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Rising Sea Levels Pose Greatest Climate Change Threat
Sep 09, 2013

In the developed world, water conservation, flood control, sustainable agriculture and land-use planning are suggested as adaptation measures, as are improving resiliency to wind and flood events to reduce the financial and social risks and impacts associated with catastrophic events. This is especially important for developing countries, which is where more than 95 percent of weather-related fatalities occur.

“The debate on climate change and global warming has been intensely polarized. A great deal of this noise has clouded the very real and emerging issues that we as an industry and society need to address,” said Johnny Chan, PhD, director of the Guy Carpenter Asia-Pacific Climate Impact Centre. “In order to adapt to climate change and the changing risk landscape, it is necessary to cut through this noise and focus on objective decisions to mitigate both the financial and social risks associated with climate change.”

The evidence of global warming is undeniable and includes increasing air temperatures, increasing ocean water temperatures, tree ring characteristics, ice core characteristics and the retreat of ice caps, according to the Intergovernmental Panel on Climate Change (IPCC), a scientific body that reviews and assesses scientific evidence pertaining to the physics and impacts of climate change. While climate change has been documented with supporting evidence in past centuries, the rate of warming is believed to be unprecedented, IPCC added.

“Based on consistent and mounting scientific evidence, the IPCC has assessed that it is highly unlikely that recent warming trends can be explained away by natural variability alone,” said James Waller, PhD, research meteorologist for GC Analytics. “Estimates show that the mean temperature of the Earth could rise an additional two to four degrees Celsius by the end of the century. This may seem like a relatively small increase, but the impact of rising temperatures, even by a few degrees, could cause a shift in weather patterns, with considerable impact worldwide.”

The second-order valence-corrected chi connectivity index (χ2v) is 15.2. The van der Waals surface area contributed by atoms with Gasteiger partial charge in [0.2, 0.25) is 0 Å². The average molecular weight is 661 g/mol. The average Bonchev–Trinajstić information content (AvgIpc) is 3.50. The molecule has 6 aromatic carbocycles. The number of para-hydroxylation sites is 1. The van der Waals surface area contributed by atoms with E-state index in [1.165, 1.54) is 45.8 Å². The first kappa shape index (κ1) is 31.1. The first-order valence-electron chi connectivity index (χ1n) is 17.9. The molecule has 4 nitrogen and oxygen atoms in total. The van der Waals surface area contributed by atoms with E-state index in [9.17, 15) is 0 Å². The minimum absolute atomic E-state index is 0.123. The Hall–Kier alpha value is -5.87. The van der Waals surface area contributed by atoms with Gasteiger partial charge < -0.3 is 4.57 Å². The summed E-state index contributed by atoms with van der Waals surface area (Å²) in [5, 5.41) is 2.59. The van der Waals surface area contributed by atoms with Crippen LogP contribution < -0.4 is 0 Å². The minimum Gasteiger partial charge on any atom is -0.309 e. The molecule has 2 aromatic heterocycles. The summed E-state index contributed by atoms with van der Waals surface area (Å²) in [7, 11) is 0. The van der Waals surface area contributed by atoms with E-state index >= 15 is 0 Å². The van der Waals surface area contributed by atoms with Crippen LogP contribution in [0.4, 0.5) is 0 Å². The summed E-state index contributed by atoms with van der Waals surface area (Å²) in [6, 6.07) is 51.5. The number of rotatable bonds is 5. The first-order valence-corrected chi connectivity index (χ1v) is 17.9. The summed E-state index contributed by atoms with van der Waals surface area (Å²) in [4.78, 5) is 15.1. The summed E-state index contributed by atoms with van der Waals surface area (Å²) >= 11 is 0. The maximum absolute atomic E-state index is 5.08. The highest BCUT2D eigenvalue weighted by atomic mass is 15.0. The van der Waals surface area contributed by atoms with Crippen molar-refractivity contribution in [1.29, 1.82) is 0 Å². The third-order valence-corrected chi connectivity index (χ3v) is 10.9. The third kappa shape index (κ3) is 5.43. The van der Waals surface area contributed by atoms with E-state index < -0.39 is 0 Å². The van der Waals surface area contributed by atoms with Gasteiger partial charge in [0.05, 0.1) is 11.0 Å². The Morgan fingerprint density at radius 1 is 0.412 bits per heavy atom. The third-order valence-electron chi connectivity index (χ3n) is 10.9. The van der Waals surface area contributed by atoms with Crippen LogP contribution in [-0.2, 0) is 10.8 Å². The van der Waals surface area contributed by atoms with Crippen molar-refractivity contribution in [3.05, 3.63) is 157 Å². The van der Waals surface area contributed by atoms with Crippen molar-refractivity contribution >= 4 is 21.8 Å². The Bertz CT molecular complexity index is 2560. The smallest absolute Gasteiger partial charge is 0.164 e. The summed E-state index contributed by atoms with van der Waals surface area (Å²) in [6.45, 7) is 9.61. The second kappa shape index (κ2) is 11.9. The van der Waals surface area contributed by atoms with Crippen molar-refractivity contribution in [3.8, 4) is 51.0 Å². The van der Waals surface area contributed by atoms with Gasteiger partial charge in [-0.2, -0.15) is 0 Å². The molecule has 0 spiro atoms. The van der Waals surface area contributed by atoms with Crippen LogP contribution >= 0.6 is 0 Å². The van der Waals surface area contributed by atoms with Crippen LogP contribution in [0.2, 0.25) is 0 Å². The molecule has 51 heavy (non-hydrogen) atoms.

The impact of weather-related hazards are dependent on the frequency and severity of CAT events, but also on vulnerability, population density, local infrastructure and the property values of affected areas, the report said, and so factors including per-capita gross domestic product, total insured value, population density and annualized property value must be accounted for, according to the report.

“With the exception of coastal flood, inland flood and drought, the blanket assumption that increasing financial losses are directly and completely caused by an increase in natural hazard frequency misrepresents the issues,” Guy Carpenter said.

Rising in sea levels, which are expected to increase coastal flood frequency and severity from tropical cyclones, extratropical cyclones and tsunami events, are the greatest threat posed by global warming, IPCC said, and a sea-level rise of more one to two feet by the end of the century can be expected. Increasing population density and urbanization in coastal areas has amplified the financial and societal impacts of such events, and the consequences of Cyclone Nilam in Eastern India and Superstorm Sandy in the United States are listed as examples of the threat. The impact of hurricanes is projected to become more severe under sea-level rise, IPCC said.

Changing weather patterns also increase the likelihood and impact of inland flood and drought, affecting agricultural, wildfire and water resources management. Global climate models indicate that the number of days between precipitation events will increase for areas including Southern Australia, Southeast Asia and India, Southern Europe, Central America and western North America by the end of the century. Others areas will experience diminished annual precipitation and could face water shortages. Drought increases wildfire hazards, and the report said the wildfire season in the western United States has increased by 78 days over the last three decades.